Lymphosarcoma: Lymphosarcoma is a malignant cancer that affects the lymph system in dogs. Specifically, the cancer affects a white blood cell called a lymphocyte that is the major cell found in the lymph system. Normal, healthy lymphocytes are part of the bodies immune system, and are responsible for fighting infections or disease. When a lymphocyte turns cancerous it begins to attack normal, healthy tissue. Although lymphosarcoma can appear anywhere within the lymph system, the most general early symptom of lymphoma is a hardening and swelling of the lymph nodes. Once these cancerous cells begin to replicate, they spread throughout the lymph system. As the condition progresses, internal organs such as the liver and spleen, as well as bone marrow, can be affected. Lymphosarcoma is most often treated with chemotherapy, due to the spread of cancerous cells throughout the body. In most cases, chemotherapy is extremely successful and drives the cancer into remission for a period of time. However, many dogs experience a resurgence of lymphosarcoma and must undergo chemotherapy again.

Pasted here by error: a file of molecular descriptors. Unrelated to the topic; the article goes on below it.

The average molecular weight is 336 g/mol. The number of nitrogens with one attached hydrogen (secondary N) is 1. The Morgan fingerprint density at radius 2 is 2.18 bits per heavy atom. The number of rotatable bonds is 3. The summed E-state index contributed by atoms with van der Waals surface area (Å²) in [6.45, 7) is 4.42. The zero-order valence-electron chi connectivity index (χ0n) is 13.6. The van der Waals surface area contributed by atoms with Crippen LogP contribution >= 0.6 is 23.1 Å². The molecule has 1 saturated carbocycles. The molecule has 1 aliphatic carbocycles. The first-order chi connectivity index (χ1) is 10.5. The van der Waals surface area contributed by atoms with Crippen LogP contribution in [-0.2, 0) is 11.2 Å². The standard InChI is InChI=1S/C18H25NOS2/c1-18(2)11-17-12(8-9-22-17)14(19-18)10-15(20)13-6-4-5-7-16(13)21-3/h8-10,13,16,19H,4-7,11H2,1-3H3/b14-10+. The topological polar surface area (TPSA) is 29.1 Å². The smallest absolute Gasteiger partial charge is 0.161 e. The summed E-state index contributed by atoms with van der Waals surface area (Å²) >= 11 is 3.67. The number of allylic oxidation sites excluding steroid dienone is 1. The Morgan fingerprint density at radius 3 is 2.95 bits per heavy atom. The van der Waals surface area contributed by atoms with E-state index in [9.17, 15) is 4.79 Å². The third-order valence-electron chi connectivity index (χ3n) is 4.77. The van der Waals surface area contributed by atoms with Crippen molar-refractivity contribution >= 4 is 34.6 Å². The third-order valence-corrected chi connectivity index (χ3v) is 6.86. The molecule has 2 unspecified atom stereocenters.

Epilepsy: Epilepsy is a condition that is characterized by repeated seizures. These seizures can either be a symptom of an underlying medical condition, or symptomatic epilepsy, or be occurring in the absence of any underlying medical condition, known as idiopathic epilepsy. In either case, most dogs suffer from what is known as tonic-clonic seizures, or seizures that result in full body motor movement such as thrashing of legs and are accompanied by a loss of consciousness. Following a seizure most dogs will experience a period of mental fatigue and may appear sluggish. For cases of symptomatic epilepsy, the condition is addressed by treating the underlying medic